There has been talk of new regulations being introduced by the Public Services Regulatory Commission on the Internet for several days now.
The regulations involve the collection of personal data of internet users and archiving for two years. I have presented the topic in detail in a podcast, my partner Papyan Arthur has already opened the topic for Media.am, and you can read the original document here.
So I would like to go deeper and see what the consequences of this experience might be.
We’re discussing the problem, but let’s look at what the consequences may be in the near future if the system starts working.
On the one hand, we understand that this is not done for the PSRC’s needs, that this regulation needs law enforcement, security agencies. Of course, security is important, but let’s look at this issue from the point of view of danger.
What are the possible dangers to society?
First, data retention already raises many questions. With this decision, we are all suspects subject to passive preliminary intelligence surveillance.
In fact, we all become suspects.
The second issue is that with this proposal data would be preserved that could expose people. A misconception had spread that the content we read or view on the web would be monitored.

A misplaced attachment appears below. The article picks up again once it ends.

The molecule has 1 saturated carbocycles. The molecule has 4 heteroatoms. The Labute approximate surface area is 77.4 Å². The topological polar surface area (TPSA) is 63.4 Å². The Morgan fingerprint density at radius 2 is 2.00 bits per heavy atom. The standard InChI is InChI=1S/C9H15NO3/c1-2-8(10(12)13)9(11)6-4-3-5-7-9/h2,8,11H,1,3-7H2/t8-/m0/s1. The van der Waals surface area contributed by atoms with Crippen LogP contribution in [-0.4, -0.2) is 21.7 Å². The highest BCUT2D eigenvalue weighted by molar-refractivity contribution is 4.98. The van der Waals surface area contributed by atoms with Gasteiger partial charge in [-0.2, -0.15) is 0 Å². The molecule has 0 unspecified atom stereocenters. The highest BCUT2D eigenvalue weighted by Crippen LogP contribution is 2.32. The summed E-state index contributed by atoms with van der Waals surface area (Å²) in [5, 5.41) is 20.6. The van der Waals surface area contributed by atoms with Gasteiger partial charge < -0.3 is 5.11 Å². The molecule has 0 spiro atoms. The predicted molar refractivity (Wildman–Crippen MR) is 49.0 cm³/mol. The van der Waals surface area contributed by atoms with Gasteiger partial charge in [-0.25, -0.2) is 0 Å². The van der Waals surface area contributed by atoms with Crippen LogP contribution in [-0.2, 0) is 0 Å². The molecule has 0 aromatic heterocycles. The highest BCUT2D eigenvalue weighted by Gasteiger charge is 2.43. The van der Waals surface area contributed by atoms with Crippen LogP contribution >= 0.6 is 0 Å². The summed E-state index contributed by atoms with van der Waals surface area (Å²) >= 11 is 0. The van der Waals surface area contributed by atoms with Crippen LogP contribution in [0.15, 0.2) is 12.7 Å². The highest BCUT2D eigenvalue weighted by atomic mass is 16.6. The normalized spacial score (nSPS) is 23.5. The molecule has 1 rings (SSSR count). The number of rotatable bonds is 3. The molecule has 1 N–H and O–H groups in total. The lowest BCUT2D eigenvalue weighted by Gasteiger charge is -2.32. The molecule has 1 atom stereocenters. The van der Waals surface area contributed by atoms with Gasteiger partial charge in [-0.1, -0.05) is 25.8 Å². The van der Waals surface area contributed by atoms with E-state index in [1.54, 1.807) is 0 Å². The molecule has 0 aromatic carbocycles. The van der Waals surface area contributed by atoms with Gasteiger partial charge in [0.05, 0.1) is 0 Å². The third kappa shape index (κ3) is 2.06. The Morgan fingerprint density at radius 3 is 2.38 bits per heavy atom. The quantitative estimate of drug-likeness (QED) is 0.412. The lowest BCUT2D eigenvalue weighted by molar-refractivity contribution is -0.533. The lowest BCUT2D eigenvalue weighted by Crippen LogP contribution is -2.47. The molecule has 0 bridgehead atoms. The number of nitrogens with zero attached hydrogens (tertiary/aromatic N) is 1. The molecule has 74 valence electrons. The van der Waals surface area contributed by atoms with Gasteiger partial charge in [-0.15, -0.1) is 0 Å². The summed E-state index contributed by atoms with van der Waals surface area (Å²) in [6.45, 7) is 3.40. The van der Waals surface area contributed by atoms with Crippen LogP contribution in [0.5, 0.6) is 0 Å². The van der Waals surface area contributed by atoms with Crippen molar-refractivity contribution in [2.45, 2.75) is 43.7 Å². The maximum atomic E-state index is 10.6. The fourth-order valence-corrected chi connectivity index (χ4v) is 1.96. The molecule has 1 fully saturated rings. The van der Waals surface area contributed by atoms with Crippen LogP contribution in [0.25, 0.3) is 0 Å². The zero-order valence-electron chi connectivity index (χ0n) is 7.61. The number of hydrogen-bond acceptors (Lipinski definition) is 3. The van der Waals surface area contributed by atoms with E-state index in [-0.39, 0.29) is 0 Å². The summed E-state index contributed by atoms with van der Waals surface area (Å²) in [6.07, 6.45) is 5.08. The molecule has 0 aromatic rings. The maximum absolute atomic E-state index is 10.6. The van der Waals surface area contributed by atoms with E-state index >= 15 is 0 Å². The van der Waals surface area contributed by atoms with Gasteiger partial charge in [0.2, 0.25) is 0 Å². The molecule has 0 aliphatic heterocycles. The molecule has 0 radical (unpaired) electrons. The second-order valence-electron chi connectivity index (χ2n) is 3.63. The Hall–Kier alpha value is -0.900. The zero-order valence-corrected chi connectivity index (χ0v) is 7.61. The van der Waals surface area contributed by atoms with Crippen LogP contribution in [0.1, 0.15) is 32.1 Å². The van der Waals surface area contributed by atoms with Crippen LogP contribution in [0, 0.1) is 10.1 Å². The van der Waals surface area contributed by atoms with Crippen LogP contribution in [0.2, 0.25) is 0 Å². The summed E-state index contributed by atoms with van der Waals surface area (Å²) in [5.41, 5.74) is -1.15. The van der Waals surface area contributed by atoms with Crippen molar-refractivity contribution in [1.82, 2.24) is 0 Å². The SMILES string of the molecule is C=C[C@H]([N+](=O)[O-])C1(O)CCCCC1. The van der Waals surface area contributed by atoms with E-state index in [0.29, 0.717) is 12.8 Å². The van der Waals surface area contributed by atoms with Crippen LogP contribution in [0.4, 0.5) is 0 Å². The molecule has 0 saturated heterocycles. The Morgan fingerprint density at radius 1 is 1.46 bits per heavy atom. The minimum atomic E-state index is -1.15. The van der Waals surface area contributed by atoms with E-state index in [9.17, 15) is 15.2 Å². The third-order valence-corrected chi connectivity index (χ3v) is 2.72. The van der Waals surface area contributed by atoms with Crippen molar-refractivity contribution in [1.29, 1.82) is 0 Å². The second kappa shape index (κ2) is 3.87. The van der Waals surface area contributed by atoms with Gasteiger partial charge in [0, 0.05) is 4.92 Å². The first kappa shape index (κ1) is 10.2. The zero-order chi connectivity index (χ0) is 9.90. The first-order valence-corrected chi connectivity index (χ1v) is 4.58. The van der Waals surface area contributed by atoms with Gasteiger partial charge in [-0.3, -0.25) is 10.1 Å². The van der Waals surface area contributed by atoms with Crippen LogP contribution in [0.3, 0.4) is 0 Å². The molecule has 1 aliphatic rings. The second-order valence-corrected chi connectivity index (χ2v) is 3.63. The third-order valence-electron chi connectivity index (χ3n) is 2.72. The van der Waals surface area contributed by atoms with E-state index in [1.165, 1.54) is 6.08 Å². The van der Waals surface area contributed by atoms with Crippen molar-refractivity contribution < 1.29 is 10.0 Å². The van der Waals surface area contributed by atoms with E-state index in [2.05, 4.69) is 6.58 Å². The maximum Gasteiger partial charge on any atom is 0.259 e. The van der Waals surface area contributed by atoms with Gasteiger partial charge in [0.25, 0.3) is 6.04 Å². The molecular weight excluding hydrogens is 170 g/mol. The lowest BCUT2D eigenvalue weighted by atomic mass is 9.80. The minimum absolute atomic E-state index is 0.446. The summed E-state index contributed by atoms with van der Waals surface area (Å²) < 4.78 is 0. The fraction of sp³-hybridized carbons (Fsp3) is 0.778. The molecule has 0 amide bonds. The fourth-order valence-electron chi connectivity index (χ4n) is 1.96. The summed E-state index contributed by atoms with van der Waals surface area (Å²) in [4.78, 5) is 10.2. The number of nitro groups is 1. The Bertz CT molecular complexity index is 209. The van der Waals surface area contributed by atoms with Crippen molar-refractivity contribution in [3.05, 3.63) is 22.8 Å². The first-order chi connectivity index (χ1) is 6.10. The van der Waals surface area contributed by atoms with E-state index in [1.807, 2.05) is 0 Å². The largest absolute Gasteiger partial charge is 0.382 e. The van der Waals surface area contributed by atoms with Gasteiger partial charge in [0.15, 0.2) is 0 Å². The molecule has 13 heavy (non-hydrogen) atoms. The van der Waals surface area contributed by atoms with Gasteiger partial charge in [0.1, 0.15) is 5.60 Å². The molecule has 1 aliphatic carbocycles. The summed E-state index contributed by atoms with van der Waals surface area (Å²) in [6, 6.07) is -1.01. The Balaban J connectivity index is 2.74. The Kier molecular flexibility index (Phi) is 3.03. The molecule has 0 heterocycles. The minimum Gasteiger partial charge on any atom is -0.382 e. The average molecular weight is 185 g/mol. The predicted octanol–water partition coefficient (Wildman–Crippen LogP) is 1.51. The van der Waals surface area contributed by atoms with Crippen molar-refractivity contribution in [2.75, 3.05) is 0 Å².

No, there is no such monitoring. However, the proposal will allow, for example, to find out who this or that person is that is hiding under a pseudonym on social networks or messengers.
Which on the one hand will allow criminals to be identified, but it will also allow opposition fakes to be exposed.
In general, no one has explained it to us as citizens and until today, has not even tried to explain who needs it and why.
The PSRC explanation contains two ambiguous points. The first is a reference to the law. But the point is that the legislation itself still requires revisions as it has fallen short of developments.
Second, it is a reference to positive international experience. For example, reference is made to the European Council’s March 2006 Regulation №2006/24/EC. However, there is no mention of a court ruling dismissing the same regulation as an exaggeration, causing problems with personal data, and so on. Details are available here.
The fourth is our legislation itself, which does not clearly regulate the use of such data. For example, there is no clear metadata regulation, which opens up opportunities for abuse. To add, almost nothing is disclosed in Armenia.
To add to this, there are no roads for public control. And this is when almost all control mechanisms are assembled under one roof.
Understandably, flawed legislation, lack of transparency and oversight mechanisms create fertile ground for abuses, ranging from political persecution to the use of public resources in many ways.
And most importantly: The same international experience, at this point not positive, but rather negative, says that they are never limited to the introduction of a single control mechanism.
They put one in, then they desperately want the next one and so on. There is always an explanation for why people need to be more in control.
Or, as in our case, an attempt is made to do it without a humane explanation.
The views expressed in the column are those of the author's and do not necessarily reflect the views of Media.am.